The WP REST API is not the only API for WordPress. There are (at least) two alternatives:

  • GraphQL, via WPGraphQL
  • GraphQL + persisted queries, via Gato GraphQL
    (☝🏽 This is me, your host for this blog post ☝🏽)

GraphQL is a newish type of API, which excels at batching operations. If using GraphQL, there is no need to spend time and energy developing a custom solution for them, as is the case for REST.

Indeed, REST could be seen as "copying" this feature from GraphQL.

REST copying GraphQL?

Supporting batch operations in the WP REST API took at least 2, possibly 3, release cycles to accomplish. This is not an insignificant amount of time, and it required the contribution from several people.

If WordPress could also make use of GraphQL, and the image editing endpoint was based on GraphQL instead of REST, then these contributors could instead work on other developments.

Wouldn't WordPress be better off, and be developed much faster, if it could use the best qualities from each API, whenever convenient?

Batch operations in GraphQL

I'll show not one, but several ways in which Gato GraphQL supports batch operations.

The first one is the simplest one: adding several fields to the root of the query. For instance, this query logs the user in, and then adds a comment:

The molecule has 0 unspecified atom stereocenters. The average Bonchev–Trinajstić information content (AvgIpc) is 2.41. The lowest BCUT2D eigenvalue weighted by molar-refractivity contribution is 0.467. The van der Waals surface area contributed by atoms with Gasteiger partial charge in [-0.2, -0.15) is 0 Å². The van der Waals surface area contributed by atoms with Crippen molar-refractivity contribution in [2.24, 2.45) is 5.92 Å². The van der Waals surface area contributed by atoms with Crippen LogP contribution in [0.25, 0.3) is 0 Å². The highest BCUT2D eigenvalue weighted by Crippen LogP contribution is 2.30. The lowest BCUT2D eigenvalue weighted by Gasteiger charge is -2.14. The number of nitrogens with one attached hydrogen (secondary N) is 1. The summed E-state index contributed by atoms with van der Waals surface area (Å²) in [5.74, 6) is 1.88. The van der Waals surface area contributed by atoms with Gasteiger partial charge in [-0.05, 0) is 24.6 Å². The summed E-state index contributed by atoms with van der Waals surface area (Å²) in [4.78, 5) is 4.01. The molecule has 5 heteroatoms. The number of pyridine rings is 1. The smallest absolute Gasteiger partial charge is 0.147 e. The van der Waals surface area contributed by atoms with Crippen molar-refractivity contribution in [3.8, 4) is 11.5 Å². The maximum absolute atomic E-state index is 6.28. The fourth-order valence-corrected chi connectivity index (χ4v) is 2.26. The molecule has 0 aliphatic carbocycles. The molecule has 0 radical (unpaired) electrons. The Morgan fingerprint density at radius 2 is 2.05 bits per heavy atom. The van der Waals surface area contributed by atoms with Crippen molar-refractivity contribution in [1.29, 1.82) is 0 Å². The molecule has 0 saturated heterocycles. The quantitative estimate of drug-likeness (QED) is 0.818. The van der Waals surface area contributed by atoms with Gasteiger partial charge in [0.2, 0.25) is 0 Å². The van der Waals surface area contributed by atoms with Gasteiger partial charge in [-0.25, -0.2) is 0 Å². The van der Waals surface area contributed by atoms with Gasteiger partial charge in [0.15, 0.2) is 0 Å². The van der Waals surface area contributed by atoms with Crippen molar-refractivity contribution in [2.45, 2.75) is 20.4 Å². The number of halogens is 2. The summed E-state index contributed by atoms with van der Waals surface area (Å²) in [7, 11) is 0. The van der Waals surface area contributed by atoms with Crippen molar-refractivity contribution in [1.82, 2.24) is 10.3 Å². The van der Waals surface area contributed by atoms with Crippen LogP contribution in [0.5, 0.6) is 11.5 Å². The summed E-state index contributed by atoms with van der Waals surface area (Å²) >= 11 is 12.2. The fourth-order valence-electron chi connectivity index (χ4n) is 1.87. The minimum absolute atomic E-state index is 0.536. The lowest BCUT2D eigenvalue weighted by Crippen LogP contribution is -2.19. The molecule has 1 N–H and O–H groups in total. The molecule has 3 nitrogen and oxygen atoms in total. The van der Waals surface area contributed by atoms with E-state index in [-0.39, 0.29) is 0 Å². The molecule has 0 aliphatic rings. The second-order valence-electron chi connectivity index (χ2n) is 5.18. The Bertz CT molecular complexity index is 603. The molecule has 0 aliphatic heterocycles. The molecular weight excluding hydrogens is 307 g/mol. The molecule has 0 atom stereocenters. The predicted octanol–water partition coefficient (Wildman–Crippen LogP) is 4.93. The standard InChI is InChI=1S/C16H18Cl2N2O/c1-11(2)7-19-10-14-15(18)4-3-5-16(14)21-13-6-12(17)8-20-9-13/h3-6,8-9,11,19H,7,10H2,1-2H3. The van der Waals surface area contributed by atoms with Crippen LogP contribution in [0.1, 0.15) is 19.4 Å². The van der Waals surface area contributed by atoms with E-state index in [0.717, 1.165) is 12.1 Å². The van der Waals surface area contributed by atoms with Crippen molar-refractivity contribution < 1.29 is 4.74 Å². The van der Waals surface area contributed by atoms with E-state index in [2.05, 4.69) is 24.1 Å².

mutation LogUserInAndAddCommentToPost {
  loginUser(
    by: { credentials: { usernameOrEmail: "test", password: "pass" } }
  ) {
    id
    name
  }
  addCommentToCustomPost(
    input: {
      customPostID: 1459
      commentAs: { html: "Adding a comment: bla bla bla" }
    }
  ) {
    id
    content
    date
  }
}

(Btw, this is the GraphiQL client. Here is a tutorial on using it.)

Now, these two operations were applied on different objects, but we want to apply several operations to the same object.

Let's do that next: this query adds two comments to the same post.

mutation AddTwoCommentsToPost {
  firstComment: addCommentToCustomPost(
    input: {
      customPostID: 1459
      commentAs: { html: "This is my first response" }
    }
  ) {
    id
    content
    date
  }
  secondComment: addCommentToCustomPost(
    input: {